call it the greatest eight minutes of team basketball he'd ever
seen, and with the Friars up 24-16 all of Rhode Island was
already looking ahead to the finals and our rematch with UCLA.
But of course that would never happen.

When Marvin's right knee gave out after a collision with a Tigers
player, everything changed. We were a running team, and to run,
you first have to rebound. Marvin had averaged 19 boards a game,
and suddenly that was gone. Our team didn't lose, it was struck
down, like Roy Hobbs in The Natural, except Hobbs got another
chance. We wouldn't. Ernie was a senior; he was done. Marvin and
Stacom were coming back, but we knew the team wouldn't be the
same without Ernie, and it wasn't.

Today, providence has a new downtown, a low crime rate and a
thriving community of writers and artists. Its restaurants rank
up there with those of Charleston and New Orleans. At night,
along the reclaimed Providence River, you can stroll on a
torchlit walkway past the new outdoor skating rink and a row of
upscale bars and clubs.

But Providence College basketball is still the city's lifeblood.
The '87 team, coached by Pitino and quarterbacked by Billy
Donovan, made it back to the Final Four, and in '97 the Friars
fought their way to the Elite Eight before losing in overtime to
eventual national champ Arizona. The current team is coached by
Tim Welsh, a good man, and as we look ahead to next winter, he
makes us all hopeful.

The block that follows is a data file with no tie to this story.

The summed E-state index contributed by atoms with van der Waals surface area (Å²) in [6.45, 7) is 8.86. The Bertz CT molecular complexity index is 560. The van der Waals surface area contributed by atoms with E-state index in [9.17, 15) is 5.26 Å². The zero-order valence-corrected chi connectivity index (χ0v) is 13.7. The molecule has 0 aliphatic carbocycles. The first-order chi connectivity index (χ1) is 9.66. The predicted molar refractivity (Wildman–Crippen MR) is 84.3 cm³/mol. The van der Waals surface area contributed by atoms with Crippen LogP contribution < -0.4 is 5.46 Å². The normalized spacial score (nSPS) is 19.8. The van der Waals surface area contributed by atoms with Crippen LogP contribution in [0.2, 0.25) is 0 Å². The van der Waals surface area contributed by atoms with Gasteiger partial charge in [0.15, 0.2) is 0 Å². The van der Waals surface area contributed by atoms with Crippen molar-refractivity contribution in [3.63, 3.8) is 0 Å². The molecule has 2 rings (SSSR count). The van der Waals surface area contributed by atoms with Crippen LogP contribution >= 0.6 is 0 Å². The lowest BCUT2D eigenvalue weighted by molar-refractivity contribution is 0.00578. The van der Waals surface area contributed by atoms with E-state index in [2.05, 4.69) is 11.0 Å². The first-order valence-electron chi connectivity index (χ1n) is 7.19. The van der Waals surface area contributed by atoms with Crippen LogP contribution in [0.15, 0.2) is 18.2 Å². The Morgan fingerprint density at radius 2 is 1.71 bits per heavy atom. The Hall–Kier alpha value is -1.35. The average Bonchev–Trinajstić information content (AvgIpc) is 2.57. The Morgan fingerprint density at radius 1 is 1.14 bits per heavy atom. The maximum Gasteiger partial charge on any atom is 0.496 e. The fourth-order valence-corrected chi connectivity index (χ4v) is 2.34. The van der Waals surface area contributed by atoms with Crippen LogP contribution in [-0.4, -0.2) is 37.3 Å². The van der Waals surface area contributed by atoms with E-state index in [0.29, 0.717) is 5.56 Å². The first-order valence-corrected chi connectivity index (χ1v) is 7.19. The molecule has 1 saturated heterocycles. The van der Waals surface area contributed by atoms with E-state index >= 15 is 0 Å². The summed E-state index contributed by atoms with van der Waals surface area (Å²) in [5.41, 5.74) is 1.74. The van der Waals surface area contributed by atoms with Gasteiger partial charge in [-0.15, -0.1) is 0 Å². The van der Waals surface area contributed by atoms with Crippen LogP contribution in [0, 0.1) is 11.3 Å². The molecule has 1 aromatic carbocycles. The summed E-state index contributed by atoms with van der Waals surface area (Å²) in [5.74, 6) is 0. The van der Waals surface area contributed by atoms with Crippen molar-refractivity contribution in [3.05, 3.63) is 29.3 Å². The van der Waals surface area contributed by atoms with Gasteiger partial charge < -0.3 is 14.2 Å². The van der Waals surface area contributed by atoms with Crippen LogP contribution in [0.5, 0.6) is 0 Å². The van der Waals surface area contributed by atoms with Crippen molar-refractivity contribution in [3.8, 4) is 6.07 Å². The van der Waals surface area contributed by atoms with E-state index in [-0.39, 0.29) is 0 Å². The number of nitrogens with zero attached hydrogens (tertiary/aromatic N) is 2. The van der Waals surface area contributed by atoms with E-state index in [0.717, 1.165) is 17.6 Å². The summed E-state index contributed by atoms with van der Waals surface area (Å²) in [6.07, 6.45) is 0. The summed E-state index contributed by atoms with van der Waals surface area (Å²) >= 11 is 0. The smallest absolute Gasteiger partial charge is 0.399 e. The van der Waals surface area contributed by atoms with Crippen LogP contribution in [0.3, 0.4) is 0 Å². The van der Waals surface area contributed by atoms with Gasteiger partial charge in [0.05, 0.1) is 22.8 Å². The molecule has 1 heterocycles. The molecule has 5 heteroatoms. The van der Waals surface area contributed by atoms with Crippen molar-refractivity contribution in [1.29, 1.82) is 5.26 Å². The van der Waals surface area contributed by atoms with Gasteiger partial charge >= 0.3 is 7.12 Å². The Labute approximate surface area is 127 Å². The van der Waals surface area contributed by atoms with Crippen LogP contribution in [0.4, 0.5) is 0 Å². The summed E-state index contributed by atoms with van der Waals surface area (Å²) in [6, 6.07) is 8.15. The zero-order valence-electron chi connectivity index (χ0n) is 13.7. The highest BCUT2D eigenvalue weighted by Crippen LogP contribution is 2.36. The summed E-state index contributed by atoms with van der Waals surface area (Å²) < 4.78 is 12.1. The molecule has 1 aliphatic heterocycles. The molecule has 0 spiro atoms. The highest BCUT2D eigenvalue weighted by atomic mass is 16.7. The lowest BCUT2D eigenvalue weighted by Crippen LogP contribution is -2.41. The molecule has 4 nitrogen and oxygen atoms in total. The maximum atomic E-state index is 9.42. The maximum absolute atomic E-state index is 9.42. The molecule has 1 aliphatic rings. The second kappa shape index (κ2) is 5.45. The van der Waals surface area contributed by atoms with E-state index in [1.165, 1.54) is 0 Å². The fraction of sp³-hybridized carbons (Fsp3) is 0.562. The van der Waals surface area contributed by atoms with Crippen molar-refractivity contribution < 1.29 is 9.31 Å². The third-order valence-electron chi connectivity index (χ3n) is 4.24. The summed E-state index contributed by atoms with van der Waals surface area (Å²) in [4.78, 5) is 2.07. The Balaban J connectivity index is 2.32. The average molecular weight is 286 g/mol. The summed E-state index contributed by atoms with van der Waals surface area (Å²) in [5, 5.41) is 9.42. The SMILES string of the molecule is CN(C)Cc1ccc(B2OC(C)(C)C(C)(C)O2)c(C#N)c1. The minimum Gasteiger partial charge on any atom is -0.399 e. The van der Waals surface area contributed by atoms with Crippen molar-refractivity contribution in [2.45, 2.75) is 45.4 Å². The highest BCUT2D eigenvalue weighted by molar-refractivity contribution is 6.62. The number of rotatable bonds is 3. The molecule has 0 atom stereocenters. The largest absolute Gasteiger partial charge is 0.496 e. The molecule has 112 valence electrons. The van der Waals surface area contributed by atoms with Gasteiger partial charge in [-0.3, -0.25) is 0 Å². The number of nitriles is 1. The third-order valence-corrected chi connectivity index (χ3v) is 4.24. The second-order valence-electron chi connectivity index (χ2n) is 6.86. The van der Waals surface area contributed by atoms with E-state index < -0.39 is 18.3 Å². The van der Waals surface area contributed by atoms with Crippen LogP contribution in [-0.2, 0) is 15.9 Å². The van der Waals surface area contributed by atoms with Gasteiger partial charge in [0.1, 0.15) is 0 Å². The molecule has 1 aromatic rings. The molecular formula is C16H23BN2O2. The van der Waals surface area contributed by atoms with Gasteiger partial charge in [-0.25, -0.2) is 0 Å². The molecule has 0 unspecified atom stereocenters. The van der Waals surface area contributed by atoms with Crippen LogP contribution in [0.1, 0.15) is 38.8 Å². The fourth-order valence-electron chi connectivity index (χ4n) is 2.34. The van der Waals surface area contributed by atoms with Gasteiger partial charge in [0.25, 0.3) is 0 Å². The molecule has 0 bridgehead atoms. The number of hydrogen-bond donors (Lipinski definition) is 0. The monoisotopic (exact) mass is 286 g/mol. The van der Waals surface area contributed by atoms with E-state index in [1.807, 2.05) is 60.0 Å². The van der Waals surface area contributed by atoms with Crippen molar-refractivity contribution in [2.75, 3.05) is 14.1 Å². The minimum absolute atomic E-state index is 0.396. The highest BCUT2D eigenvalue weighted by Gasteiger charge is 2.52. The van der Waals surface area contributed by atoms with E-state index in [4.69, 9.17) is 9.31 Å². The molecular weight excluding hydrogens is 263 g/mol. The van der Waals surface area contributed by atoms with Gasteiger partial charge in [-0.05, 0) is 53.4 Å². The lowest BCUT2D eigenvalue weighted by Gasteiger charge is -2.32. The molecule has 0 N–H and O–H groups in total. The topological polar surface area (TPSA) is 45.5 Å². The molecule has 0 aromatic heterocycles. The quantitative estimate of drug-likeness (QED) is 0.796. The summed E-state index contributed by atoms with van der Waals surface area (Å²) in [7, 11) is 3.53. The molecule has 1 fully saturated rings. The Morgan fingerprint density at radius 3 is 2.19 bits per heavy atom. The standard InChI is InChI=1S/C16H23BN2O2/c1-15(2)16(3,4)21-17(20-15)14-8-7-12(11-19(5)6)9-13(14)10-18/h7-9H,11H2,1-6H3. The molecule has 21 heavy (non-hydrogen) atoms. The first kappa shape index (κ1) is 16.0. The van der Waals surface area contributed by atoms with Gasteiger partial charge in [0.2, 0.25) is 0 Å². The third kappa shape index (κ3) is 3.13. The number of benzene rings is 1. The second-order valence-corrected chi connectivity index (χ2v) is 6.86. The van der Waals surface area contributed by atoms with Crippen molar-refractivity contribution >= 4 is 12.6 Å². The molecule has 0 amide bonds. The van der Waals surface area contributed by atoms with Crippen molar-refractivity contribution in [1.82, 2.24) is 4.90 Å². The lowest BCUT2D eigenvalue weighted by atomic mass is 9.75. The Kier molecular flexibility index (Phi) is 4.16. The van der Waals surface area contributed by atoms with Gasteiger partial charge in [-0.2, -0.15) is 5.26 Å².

Someone once told me that when a person close to you dies, you
have a choice: You can get either strength from their memory, or
pain. I try to look on the bright side and say it was enough just
watching Providence play in '73, seeing the surprise and awe in
the other, more heralded teams' faces. Sometimes I get weak and
imagine that Marvin hadn't hurt his knee and that we'd beaten
Memphis State by 30 and gone on to shock UCLA, and then I stop
myself because it feels a little pathetic, like imagining the
world if JFK had lived. But it's O.K. that it didn't happen,
because we didn't blow it, we didn't play beneath our abilities,
we didn't let the ball go through our legs. We lost because,
well, it was in God's hands, that's what I tell myself. And 99%
of the time I really do believe this, because I'm a Rhode
Islander and Rhode Islanders have thick skin. But sometimes ...
man, it hurts.

Peter Farrelly is half of the Farrelly Brothers, whose films
include There's Something About Mary and Kingpin.


After a win, honking would break the stillness outside as an
excitable neighbor ran down the street in his pajamas.